Many thought Edmond had a thick neck, but I got along well with him. We went out together many times. I always had to laugh. A pauper who gave the impression of being overflowing with money. You accepted that, all the more so because he was also fair to the other person.
I still remember that trip in his 5 meter long Ford Mustang to Antwerp.
As soon as we parked, the female beauties rushed at us from all sides. Edmond pointed to me: 'You haven't seen HIS car, the car from that handsome guy over there. That's my friend. His father is immensely rich."
Immediately I had to comb the prettiest girls out of my hair, so to speak.
I liked a super beautiful American blonde best.
"Is your father really that rich?" she asked as she moved even closer to me. "Even richer," I said, "but I do feel a bit insecure now. With girls, I never know if they'll choose me or my father's money." She replied with a kiss.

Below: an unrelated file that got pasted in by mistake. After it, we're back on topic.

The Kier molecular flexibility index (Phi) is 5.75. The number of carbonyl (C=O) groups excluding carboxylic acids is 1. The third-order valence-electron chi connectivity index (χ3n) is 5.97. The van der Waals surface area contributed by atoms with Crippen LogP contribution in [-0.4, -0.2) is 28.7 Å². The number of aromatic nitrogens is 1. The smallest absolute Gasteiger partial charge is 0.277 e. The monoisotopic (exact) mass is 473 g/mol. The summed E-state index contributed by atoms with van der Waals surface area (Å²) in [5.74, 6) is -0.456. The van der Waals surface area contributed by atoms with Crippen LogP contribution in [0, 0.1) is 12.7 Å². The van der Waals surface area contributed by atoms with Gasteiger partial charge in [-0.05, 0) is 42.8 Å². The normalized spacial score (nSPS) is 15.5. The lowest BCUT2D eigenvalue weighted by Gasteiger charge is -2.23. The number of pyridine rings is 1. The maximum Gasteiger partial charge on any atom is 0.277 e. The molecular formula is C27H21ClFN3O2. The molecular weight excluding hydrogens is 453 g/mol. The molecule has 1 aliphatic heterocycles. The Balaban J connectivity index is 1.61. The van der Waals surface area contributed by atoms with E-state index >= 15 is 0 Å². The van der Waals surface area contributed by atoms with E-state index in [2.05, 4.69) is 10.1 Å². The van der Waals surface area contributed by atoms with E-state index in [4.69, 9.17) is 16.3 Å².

When it was time to say goodbye, I whispered in her ear. "You know my father now, may I know who you are?"
"Clint Eastwood's daughter," she said. Those blondes aren't that stupid after all. Edmond and I kept in touch.

He would remain a womanizer first class.
Female beauties around? He seemed to undress them with his eyes.
The story went that in the street where he lived, all the young ladies over the age of 18 who were still virgins could run faster than him.
But that, like so many stories, will be exaggerated.
He was picky, though.